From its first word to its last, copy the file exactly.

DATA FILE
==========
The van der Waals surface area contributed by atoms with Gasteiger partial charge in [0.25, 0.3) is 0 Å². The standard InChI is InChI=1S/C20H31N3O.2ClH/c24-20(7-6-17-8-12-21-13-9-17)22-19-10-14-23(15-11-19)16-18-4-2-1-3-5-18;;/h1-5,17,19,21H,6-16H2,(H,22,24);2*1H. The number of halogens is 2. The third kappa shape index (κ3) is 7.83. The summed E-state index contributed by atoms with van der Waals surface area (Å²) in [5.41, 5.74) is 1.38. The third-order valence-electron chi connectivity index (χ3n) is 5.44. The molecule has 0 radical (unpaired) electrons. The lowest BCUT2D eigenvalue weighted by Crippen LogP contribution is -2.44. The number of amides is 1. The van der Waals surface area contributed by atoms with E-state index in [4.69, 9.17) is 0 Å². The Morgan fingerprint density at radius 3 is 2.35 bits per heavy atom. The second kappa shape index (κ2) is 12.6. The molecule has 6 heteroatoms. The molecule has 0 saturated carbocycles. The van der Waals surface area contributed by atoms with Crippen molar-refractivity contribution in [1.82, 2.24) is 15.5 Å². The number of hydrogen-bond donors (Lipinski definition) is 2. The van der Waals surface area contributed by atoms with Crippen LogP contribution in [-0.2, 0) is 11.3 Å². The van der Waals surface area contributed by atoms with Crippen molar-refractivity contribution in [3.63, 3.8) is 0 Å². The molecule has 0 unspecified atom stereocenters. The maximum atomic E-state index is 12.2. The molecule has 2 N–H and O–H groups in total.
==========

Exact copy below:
The van der Waals surface area contributed by atoms with Gasteiger partial charge in [0.25, 0.3) is 0 Å². The standard InChI is InChI=1S/C20H31N3O.2ClH/c24-20(7-6-17-8-12-21-13-9-17)22-19-10-14-23(15-11-19)16-18-4-2-1-3-5-18;;/h1-5,17,19,21H,6-16H2,(H,22,24);2*1H. The number of halogens is 2. The third kappa shape index (κ3) is 7.83. The summed E-state index contributed by atoms with van der Waals surface area (Å²) in [5.41, 5.74) is 1.38. The third-order valence-electron chi connectivity index (χ3n) is 5.44. The molecule has 0 radical (unpaired) electrons. The lowest BCUT2D eigenvalue weighted by Crippen LogP contribution is -2.44. The number of amides is 1. The van der Waals surface area contributed by atoms with E-state index in [4.69, 9.17) is 0 Å². The Morgan fingerprint density at radius 3 is 2.35 bits per heavy atom. The second kappa shape index (κ2) is 12.6. The molecule has 6 heteroatoms. The molecule has 0 saturated carbocycles. The van der Waals surface area contributed by atoms with Crippen molar-refractivity contribution in [1.82, 2.24) is 15.5 Å². The number of hydrogen-bond donors (Lipinski definition) is 2. The van der Waals surface area contributed by atoms with Crippen LogP contribution in [-0.2, 0) is 11.3 Å². The van der Waals surface area contributed by atoms with Crippen molar-refractivity contribution in [3.63, 3.8) is 0 Å². The molecule has 0 unspecified atom stereocenters. The maximum atomic E-state index is 12.2. The molecule has 2 N–H and O–H groups in total.